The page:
Two smart people have said things that will make this position very interesting to watch come April. One, the fact that the NFL is a copycat league. If you notice one thing? Dustin Keller types are now in vogue. Pass catching is greater than than blocking.
H is greater than Y. But is it really a good thing? Brandon Pettigrew would have you believe otherwise. Mike Lombardi would have you believe otherwise. But you're not here for them? You're there for me.
1. Shawn Nelson, Southern Miss
(6'5" 242, 4.56)
What you have here is the man voted most likely to be compared to Dustin Keller. He's a man with a timed combine speed of 4.56, he's a man with excellent hands. Quite frankly? He is going to be the first tight end taken. And unlike Keller, he can block a little too.
His weaknesses are minimal. He could use some polish on his route-running, and his blocking is mostly of the wall nature. But that being said? The former will get better with experience. And the latter? He does have a frame that can fill out.
Now, he's not going to be a ready-made member of a stud stable in the passing game. But he can be the short route guy and the dude who can run the seams like a stud. There's a chance that he can grow into something great. But he can be a pass-catching weapon straight away.
2. Brandon Pettigrew, Oklahoma State
(6'6" 260 4.85)
Here's a man who reminds me so much of Bubba Franks it's not even funny. His kung-fu strength is in his power game. His pass-catching game is based on his ability to box out and get the short yardage safety vale goal line stuff. But his main strength? His ability to be a smaller offensive lineman.
But in a world of certain digitality? His game is sort of analog. He will not threaten any sort of the seam. But you know what else? He really can't break a tackle either. But if you can throw it to him? He will get it.
You may not be happy if your team drafts Brandon Pettigrew. But you shouldn't be up in arms. He's an excellent tight end, and he will be able to give his team a solid 7-8 year career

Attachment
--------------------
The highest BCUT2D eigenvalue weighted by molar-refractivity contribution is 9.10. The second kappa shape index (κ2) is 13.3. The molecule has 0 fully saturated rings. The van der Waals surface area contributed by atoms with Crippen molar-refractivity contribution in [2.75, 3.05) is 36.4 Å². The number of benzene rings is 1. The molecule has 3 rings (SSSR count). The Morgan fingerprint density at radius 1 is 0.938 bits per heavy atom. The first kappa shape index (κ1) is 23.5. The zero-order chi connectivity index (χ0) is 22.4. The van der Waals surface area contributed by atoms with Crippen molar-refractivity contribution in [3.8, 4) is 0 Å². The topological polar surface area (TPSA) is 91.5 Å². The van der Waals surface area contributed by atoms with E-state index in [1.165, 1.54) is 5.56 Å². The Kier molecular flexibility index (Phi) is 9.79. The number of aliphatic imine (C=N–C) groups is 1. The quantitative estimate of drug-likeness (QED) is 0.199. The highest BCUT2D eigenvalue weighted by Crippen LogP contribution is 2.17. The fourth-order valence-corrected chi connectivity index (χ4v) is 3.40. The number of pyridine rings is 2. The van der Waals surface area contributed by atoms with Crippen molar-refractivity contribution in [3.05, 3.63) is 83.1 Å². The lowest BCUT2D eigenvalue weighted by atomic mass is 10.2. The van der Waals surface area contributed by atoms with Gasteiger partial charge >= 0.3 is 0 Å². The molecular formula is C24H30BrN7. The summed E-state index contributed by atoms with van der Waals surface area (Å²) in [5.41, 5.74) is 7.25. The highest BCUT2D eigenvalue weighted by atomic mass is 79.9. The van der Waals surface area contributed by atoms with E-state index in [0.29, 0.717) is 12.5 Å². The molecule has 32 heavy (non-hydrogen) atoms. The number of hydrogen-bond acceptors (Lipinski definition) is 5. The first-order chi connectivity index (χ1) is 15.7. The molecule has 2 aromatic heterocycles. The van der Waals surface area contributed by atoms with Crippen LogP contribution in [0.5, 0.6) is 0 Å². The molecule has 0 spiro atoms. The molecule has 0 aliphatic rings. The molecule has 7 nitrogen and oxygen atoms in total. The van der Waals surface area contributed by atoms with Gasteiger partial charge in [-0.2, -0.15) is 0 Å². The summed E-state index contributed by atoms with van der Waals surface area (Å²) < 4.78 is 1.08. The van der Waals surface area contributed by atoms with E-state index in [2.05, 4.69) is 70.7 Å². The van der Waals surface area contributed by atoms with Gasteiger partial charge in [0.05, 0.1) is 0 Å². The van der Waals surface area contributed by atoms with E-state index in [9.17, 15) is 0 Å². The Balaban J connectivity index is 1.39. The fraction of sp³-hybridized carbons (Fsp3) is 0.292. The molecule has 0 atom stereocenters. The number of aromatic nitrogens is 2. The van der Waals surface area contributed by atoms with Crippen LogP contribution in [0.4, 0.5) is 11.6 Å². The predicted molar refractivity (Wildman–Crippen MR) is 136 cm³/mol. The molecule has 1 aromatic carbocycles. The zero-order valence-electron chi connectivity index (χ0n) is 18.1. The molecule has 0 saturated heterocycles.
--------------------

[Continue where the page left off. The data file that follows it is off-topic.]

3. Jared Cook, South Carolina
(6'5" 242 4.50)
If Pettigrew is the next Bubba Franks? Then there's a definite possibility that Cook is the next Vernon Davis. He is an overgrown wide receiver whose strength is in his athleticism. His 40-time is faster than Nelson's. He put up one more rep on the bench press than Pettigrew. And he does have the hands to take advantage of his 41" vertical.
But as Mike Singletary wanted to take a helmet upside Davis' head? Someone just might want to do the same to Cook. He is a very bad blocker. And he also has seen the bench for dogging it against Clemson in 2008. And for a man that fast? He has no improvisational skill. But that vision thing is something that can be trained.
Everybody in the NFL wants a player that they can dream on. Someone with the athleticism of an all-pro who just needs a little bit of training. You hit the pick, and it's just like hitting the lottery. But here's the deal. It's just like hitting a two-outer in hold 'em. You're happy it happened, but 95% of the time it doesn't.
4. James Casey, Rice
(6'4" 246 4.71)
James Casey's best comparison is to a swiss army knife. You have someone who has played seven positions in one game. Someone who has a professional baseball worthy throwing arm. And he actually had a season on the Rice Track team. But as a tight end?
He was someone who made Jarrett Dillard that much better as the Number 2 option with Rice. Because as a receiver, he has great hands, and out of all the tight ends? His is the best at being elusive in terms of making you miss. And as the Wildcat stays in vogue? James Casey has that much more that he can bring to the table.
That being said? He is a 24 year old with two years of college experience. It does say something for his upside, but he is switching offensive schemes as well as needs to learn how to block in a more professional fashion.
But if you're a patient man? Dallas Clark upside resides here.
5. Chase Coffman, Missouri
(6'6" 252 4.83e)
His hands are the best in the draft. He has an ability to high angle and focus. He is a great route runner and he has an ability to get separation and find seams in the zone to get open. He's a hard worker and can find a way to play through pain.
But the reason why he's down the list? Simple. He's tall, but he's not football strong. He is not currently functional in blocking aspects of the game. And as I write this? He doesn't have a 40 time listed.
Now, Coffman may not have the upside of a James Casey or a Jared Cook. But you know what? He has great bloodlines and good football skills. His game reminds me of another alliterative tight end.
Protip: Chase Coffman cannot wear the hotpants.
And let's be honest. There is still plenty of value in Day 2. Cornelius Ingram, Travis Beckum. In fact?
I just might make a tight end sleeper post.